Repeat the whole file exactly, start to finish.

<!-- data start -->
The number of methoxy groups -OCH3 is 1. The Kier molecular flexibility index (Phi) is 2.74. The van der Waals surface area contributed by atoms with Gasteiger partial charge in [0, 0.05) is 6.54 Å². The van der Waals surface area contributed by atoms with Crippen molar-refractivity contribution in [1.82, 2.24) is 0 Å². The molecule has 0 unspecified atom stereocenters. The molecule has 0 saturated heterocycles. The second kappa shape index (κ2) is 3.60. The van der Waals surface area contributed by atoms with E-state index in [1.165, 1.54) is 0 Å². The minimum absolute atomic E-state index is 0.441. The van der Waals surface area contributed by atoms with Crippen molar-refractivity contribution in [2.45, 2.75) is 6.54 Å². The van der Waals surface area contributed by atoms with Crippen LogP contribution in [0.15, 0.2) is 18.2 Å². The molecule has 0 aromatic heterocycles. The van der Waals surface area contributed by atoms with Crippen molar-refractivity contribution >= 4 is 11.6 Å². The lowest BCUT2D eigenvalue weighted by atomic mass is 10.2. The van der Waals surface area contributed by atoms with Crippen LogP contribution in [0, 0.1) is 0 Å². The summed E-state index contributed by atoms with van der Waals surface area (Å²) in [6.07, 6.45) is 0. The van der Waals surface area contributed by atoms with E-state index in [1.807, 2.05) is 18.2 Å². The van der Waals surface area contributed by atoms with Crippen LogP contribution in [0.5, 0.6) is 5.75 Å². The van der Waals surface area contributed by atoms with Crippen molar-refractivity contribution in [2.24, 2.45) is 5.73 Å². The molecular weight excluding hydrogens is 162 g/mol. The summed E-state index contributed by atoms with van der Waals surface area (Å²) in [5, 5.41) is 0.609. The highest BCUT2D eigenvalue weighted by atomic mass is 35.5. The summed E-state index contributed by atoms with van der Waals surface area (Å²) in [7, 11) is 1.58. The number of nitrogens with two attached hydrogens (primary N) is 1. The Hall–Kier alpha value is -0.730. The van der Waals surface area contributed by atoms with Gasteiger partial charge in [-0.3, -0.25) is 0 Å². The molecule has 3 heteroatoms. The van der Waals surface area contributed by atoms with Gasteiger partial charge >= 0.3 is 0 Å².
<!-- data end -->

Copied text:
The number of methoxy groups -OCH3 is 1. The Kier molecular flexibility index (Phi) is 2.74. The van der Waals surface area contributed by atoms with Gasteiger partial charge in [0, 0.05) is 6.54 Å². The van der Waals surface area contributed by atoms with Crippen molar-refractivity contribution in [1.82, 2.24) is 0 Å². The molecule has 0 unspecified atom stereocenters. The molecule has 0 saturated heterocycles. The second kappa shape index (κ2) is 3.60. The van der Waals surface area contributed by atoms with E-state index in [1.165, 1.54) is 0 Å². The minimum absolute atomic E-state index is 0.441. The van der Waals surface area contributed by atoms with Crippen molar-refractivity contribution in [2.45, 2.75) is 6.54 Å². The van der Waals surface area contributed by atoms with Crippen LogP contribution in [0.15, 0.2) is 18.2 Å². The molecule has 0 aromatic heterocycles. The van der Waals surface area contributed by atoms with Crippen molar-refractivity contribution >= 4 is 11.6 Å². The lowest BCUT2D eigenvalue weighted by atomic mass is 10.2. The van der Waals surface area contributed by atoms with Crippen LogP contribution in [0, 0.1) is 0 Å². The summed E-state index contributed by atoms with van der Waals surface area (Å²) in [6.07, 6.45) is 0. The van der Waals surface area contributed by atoms with E-state index in [1.807, 2.05) is 18.2 Å². The van der Waals surface area contributed by atoms with Crippen LogP contribution in [0.5, 0.6) is 5.75 Å². The van der Waals surface area contributed by atoms with Crippen molar-refractivity contribution in [2.24, 2.45) is 5.73 Å². The molecular weight excluding hydrogens is 162 g/mol. The summed E-state index contributed by atoms with van der Waals surface area (Å²) in [5, 5.41) is 0.609. The highest BCUT2D eigenvalue weighted by atomic mass is 35.5. The summed E-state index contributed by atoms with van der Waals surface area (Å²) in [7, 11) is 1.58. The number of nitrogens with two attached hydrogens (primary N) is 1. The Hall–Kier alpha value is -0.730. The van der Waals surface area contributed by atoms with Gasteiger partial charge in [-0.3, -0.25) is 0 Å². The molecule has 3 heteroatoms. The van der Waals surface area contributed by atoms with Gasteiger partial charge >= 0.3 is 0 Å².